We have the best job in the world!! For many years we have been care home entertainers in Northamptonshire, developing wonderful relationships with the staff and the men and women who live in them. We enjoy meeting new people, telling them a little bit about ourselves and getting to know individual names, listening to their memories and hearing about their families.
Our job is made easier when we are greeted by a staff member who makes sure we have everything we need before we start - you’ll be pleased to know we’re very low maintenance and quite happy with a socket, a table and a jug of water! We make the most of the time it takes to set up our equipment, chatting to everyone and putting them at ease. Of course, some residents are not able to communicate in this way but it’s not always necessary to have a 2-way conversation to engage with someone. A resident in a care home we visit every month is unable to talk or make eye contact with us. However, as soon as we walk through the door she starts to wave her arms around as if she is conducting an orchestra. It’s clear she recognises us and understands that we are there to entertain once again.
For us, it is vitally important we engage and interact with our audiences, encouraging all who want to, to join in, in any way they can. We are not there to just sing at people and to be admired – although it’s always a bonus when someone tells us how much they have enjoyed our singing. We also appreciate that sometimes residents have no idea we are coming to sing for them and perhaps have not had a choice as to whether or not they want to participate. We were very amused, during Wimbledon fortnight, when a gentleman asked us what we were doing there. We explained that we were going to sing and asked him if he liked music. He replied “no, not really. I’d rather watch the tennis”. Not wanting him to miss out on something he was really enjoying, we simply asked the Activities Organiser to mute the sound on the television so he could still watch the match. We have come to realise, too, that residents’ enjoyment is greatly enhanced when staff stay for the entertainment and actively join in the fun. We were thrilled recently when several staff members either helped residents to stand and “dance” or sat with them, holding their hands and helping them to sing along during our visit to one of our regular “gigs”.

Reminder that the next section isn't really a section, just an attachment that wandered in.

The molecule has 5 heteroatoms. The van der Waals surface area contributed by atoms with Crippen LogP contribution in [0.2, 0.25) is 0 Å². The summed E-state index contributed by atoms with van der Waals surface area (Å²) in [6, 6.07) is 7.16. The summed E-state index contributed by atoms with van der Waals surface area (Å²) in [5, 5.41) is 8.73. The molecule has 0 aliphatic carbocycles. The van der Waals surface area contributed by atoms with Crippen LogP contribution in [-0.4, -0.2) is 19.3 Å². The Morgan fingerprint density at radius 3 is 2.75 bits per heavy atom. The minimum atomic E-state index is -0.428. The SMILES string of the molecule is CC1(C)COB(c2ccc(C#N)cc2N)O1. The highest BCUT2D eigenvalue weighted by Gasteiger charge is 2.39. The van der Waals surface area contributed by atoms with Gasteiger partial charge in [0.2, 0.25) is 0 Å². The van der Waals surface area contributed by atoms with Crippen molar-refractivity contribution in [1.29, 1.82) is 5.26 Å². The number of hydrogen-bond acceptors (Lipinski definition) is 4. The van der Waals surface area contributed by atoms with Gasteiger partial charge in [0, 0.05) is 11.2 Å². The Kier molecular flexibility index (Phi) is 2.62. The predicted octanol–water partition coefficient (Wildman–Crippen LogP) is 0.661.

Sadly, this is not always the case. Very occasionally residents are settled into their seats and all care staff leave, presumably to catch up with a mountain of paperwork or have a well deserved break. We have had incidents of a resident trying to get up to go to the toilet and falling and another who suddenly felt extremely unwell and became distressed. Whilst we are willing to help in any way we can, we are not trained carers and worry that, in rushing to someone’s assistance, we may cause more harm than good. Given the nature of some residents’ mental health, it is also not uncommon for a resident to be curious about us and our equipment. In venturing too close there is the danger they could trip over wires or knock something over. One or more carers in attendance can prevent this from happening and ensure everyone is kept safe and happy.
All in all, though, we feel privileged we have the opportunity to bring joy, laughter and memories to our audiences and this is what makes our job the best in the world!!
Carole & Peter.